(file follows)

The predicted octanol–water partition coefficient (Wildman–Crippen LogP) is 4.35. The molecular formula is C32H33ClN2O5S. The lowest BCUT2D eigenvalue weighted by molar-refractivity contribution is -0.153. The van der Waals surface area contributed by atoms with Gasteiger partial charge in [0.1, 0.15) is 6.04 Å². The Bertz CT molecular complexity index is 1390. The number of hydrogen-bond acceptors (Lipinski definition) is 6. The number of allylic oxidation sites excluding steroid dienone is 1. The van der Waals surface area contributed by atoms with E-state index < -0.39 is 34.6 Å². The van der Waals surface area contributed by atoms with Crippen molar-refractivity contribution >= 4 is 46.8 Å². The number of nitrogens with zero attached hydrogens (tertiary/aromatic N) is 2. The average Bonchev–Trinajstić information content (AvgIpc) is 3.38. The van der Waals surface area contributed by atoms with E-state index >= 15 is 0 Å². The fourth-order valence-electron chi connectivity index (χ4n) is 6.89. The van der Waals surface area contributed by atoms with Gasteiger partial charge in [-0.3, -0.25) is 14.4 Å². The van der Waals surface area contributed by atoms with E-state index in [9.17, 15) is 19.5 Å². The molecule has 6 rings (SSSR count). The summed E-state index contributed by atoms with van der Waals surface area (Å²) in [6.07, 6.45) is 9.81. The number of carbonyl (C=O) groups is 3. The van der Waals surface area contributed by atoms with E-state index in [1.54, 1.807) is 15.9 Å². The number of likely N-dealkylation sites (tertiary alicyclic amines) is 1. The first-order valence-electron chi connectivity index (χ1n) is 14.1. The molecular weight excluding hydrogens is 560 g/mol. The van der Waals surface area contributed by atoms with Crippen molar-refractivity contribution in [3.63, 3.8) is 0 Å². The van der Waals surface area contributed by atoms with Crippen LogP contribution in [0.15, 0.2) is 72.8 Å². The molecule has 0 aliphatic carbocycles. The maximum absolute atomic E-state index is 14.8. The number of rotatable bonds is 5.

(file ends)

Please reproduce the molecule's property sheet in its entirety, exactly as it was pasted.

The predicted octanol–water partition coefficient (Wildman–Crippen LogP) is 4.35. The molecular formula is C32H33ClN2O5S. The lowest BCUT2D eigenvalue weighted by molar-refractivity contribution is -0.153. The van der Waals surface area contributed by atoms with Gasteiger partial charge in [0.1, 0.15) is 6.04 Å². The Bertz CT molecular complexity index is 1390. The number of hydrogen-bond acceptors (Lipinski definition) is 6. The number of allylic oxidation sites excluding steroid dienone is 1. The van der Waals surface area contributed by atoms with E-state index < -0.39 is 34.6 Å². The van der Waals surface area contributed by atoms with Crippen molar-refractivity contribution >= 4 is 46.8 Å². The number of nitrogens with zero attached hydrogens (tertiary/aromatic N) is 2. The average Bonchev–Trinajstić information content (AvgIpc) is 3.38. The van der Waals surface area contributed by atoms with E-state index >= 15 is 0 Å². The fourth-order valence-electron chi connectivity index (χ4n) is 6.89. The van der Waals surface area contributed by atoms with Gasteiger partial charge in [-0.3, -0.25) is 14.4 Å². The van der Waals surface area contributed by atoms with E-state index in [9.17, 15) is 19.5 Å². The molecule has 6 rings (SSSR count). The summed E-state index contributed by atoms with van der Waals surface area (Å²) in [6.07, 6.45) is 9.81. The number of carbonyl (C=O) groups is 3. The van der Waals surface area contributed by atoms with E-state index in [1.54, 1.807) is 15.9 Å². The number of likely N-dealkylation sites (tertiary alicyclic amines) is 1. The first-order valence-electron chi connectivity index (χ1n) is 14.1. The molecular weight excluding hydrogens is 560 g/mol. The van der Waals surface area contributed by atoms with Crippen molar-refractivity contribution in [3.63, 3.8) is 0 Å². The van der Waals surface area contributed by atoms with Crippen LogP contribution in [0.15, 0.2) is 72.8 Å². The molecule has 0 aliphatic carbocycles. The maximum absolute atomic E-state index is 14.8. The number of rotatable bonds is 5.